‘Plan to register online portals may threaten media freedom’


PETALING JAYA: An international media advocacy group has called Putrajaya’s plan to register online portals with high traffic, a possible threat to media freedom and free speech.

Reporters Sans Frontiers (Reporters Without Borders, RSF) said such a move will also have a negative impact on online citizen journalists.

RSF Asia-Pacific head Daniel Bastard said Communications and Multimedia Minister Salleh Said Keruak wasn’t convincing in arguing that the move was not an attempt to curb the online media from reporting the news.

Last week, Salleh had claimed the proposed registration of online portals was to ensure they were governed by the same rules presently applied to print media.

He said online portals’ reporting mustn’t disrupt the safety of the country, or racial and religious harmony.

Salleh added that the move was akin to what had been done in Singapore, where portals with high traffic were required to be registered.

Bastard said the Sedition Act and the Malaysian Communications and Multimedia Commission (MCMC) Act, which could be used against the registered portals, had proven to be threats to media freedom.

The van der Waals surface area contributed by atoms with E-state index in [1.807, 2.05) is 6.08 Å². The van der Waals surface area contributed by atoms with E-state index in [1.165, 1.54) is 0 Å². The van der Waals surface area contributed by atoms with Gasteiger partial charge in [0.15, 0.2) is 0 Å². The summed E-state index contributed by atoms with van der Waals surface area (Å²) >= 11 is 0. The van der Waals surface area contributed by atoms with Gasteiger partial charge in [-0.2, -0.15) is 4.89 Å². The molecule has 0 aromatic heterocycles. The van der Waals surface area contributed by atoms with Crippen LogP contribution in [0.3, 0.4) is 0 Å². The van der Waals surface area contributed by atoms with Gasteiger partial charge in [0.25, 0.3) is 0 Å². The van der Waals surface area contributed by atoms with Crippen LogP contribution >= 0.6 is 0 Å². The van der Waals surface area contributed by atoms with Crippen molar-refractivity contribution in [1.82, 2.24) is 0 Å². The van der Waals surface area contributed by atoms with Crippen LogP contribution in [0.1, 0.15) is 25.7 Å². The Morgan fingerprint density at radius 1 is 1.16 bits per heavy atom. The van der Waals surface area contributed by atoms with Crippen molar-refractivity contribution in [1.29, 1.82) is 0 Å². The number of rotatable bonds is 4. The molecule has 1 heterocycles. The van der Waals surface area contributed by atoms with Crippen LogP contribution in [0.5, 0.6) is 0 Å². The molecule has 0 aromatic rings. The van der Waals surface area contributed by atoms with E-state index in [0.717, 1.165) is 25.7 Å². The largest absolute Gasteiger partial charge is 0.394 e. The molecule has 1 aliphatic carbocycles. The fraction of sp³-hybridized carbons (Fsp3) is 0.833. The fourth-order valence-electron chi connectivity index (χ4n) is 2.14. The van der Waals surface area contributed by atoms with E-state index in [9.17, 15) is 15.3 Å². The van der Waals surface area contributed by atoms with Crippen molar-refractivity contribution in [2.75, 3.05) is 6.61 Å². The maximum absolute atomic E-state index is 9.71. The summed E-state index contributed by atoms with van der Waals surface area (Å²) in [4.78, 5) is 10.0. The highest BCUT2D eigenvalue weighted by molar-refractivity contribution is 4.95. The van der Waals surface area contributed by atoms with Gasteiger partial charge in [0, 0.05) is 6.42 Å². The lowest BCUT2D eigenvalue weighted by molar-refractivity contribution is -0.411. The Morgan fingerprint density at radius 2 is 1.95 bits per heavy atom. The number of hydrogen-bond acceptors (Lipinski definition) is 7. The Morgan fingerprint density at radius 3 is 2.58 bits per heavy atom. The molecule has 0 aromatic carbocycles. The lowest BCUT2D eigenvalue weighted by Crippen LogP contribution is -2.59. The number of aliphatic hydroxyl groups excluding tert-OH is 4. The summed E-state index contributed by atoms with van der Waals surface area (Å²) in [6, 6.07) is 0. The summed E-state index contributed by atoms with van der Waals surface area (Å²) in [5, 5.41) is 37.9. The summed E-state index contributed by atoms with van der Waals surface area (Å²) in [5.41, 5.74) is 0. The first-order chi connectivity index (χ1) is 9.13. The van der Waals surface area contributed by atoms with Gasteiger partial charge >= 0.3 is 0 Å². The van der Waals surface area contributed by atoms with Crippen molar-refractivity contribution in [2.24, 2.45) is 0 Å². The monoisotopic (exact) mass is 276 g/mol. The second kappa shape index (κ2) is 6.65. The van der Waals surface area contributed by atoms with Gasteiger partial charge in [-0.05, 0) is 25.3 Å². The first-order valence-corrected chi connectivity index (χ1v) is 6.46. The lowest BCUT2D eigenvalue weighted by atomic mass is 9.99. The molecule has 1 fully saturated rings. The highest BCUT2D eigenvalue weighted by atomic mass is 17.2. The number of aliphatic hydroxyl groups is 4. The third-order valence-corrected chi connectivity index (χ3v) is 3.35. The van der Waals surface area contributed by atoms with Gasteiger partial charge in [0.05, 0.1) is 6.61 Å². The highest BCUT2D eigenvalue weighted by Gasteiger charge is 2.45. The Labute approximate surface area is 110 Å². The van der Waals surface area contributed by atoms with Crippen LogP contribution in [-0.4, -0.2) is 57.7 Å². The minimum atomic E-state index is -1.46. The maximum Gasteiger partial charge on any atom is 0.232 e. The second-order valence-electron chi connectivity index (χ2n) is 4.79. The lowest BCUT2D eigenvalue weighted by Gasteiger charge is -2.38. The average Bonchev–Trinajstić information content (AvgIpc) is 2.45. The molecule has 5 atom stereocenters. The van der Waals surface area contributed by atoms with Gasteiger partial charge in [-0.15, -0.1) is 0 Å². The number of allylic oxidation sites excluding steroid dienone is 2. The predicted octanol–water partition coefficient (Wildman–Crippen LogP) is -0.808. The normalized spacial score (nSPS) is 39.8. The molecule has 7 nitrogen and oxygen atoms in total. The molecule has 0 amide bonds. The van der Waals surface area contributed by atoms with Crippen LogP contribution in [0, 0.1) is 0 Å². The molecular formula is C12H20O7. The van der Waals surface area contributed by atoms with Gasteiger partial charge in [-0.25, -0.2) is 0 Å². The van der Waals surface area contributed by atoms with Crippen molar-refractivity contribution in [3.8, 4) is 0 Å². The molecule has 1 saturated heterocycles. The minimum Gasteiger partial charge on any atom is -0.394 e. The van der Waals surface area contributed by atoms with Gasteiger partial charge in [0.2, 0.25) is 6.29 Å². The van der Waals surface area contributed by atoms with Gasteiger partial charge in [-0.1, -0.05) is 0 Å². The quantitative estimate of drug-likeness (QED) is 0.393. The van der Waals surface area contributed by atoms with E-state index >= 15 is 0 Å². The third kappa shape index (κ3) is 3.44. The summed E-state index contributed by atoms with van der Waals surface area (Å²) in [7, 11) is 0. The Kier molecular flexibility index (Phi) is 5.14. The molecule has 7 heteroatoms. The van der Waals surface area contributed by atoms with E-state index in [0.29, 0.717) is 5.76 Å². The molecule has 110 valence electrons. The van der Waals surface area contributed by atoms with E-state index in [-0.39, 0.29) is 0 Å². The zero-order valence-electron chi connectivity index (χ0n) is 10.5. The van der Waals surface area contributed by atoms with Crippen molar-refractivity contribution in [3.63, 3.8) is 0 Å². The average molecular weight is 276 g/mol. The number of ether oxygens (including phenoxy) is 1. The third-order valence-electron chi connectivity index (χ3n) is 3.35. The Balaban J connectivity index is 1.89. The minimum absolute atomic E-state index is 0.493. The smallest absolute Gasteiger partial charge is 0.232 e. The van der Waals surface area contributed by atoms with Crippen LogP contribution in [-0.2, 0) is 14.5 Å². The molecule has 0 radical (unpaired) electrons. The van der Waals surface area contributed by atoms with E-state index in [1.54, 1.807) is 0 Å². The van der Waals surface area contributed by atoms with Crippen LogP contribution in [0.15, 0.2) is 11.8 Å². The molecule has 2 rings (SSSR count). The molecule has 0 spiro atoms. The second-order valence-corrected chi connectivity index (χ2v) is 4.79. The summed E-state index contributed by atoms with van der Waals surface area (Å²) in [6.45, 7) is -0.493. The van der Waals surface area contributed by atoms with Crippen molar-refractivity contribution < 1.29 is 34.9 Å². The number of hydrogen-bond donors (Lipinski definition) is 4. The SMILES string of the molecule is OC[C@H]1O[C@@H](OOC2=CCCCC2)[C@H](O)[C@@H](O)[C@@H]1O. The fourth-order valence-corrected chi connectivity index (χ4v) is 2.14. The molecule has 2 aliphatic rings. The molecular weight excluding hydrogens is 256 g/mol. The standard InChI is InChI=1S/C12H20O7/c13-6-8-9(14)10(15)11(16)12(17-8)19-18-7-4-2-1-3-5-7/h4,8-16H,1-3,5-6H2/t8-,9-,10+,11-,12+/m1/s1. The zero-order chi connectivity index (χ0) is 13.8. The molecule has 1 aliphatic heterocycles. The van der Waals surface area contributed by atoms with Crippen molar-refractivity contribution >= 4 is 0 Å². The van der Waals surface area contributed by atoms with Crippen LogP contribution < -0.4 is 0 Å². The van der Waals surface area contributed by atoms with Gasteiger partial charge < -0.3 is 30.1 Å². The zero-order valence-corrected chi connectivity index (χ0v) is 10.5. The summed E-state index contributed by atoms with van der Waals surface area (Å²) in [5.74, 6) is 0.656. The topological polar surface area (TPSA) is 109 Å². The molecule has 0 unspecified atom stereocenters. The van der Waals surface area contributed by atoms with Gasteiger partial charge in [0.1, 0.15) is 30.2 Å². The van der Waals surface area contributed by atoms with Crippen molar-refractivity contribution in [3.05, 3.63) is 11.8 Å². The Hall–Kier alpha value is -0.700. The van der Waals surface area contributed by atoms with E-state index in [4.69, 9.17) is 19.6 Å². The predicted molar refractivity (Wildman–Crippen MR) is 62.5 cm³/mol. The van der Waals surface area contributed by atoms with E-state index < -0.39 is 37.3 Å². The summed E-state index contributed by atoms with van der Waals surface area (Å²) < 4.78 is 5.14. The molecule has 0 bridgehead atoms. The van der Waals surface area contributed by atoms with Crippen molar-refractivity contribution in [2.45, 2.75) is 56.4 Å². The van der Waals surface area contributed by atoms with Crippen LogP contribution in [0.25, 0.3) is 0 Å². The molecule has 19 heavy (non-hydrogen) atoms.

He added it was “worrying” that the task force created by Salleh to examine the law is composed only of the inspector-general of police, the attorney-general and de facto law minister Azalina Othman Said.

“The minister doesn’t mention any form of consultation with Malaysia’s media and internet representatives, which tends to confirm the repressive intention of the proposal.

“Salleh also quotes the Singaporean system as an inspiring example.

“He should be reminded that Singapore is rated below Malaysia in RSF’s 2017 Press Freedom Index, notably because of the censorship the city-state’s Media Development Authority imposes on online journalistic content.”

Malaysia, said Bastard, is currently ranked 144 out of 180 countries in RSF’s 2017 Press Freedom Index. Singapore is ranked 151.

He noted that press freedom in the country had worsened in the past two years.

He cited “attacks” on journalists and media outlets deemed overly independent and critical of the government, the continued harassment of cartoonist Zunar, and the blocking of the once popular online news portal, The Malaysian Insider.

Last year, Zunar, whose real name is Zulkiflee SM Anwarul Haque, was arrested twice and investigated under the Sedition Act and Penal Code for activities deemed detrimental to parliamentary democracy. His movement has also been restricted with the immigration barring him from travelling overseas.

The Malaysian Insider was blocked by the MCMC in February last year.

Prior to that, the authorities had blocked other sites such as Malaysia Chronicle, regional news website Asia Sentinel as well as several blogs seen to be criticising the government.

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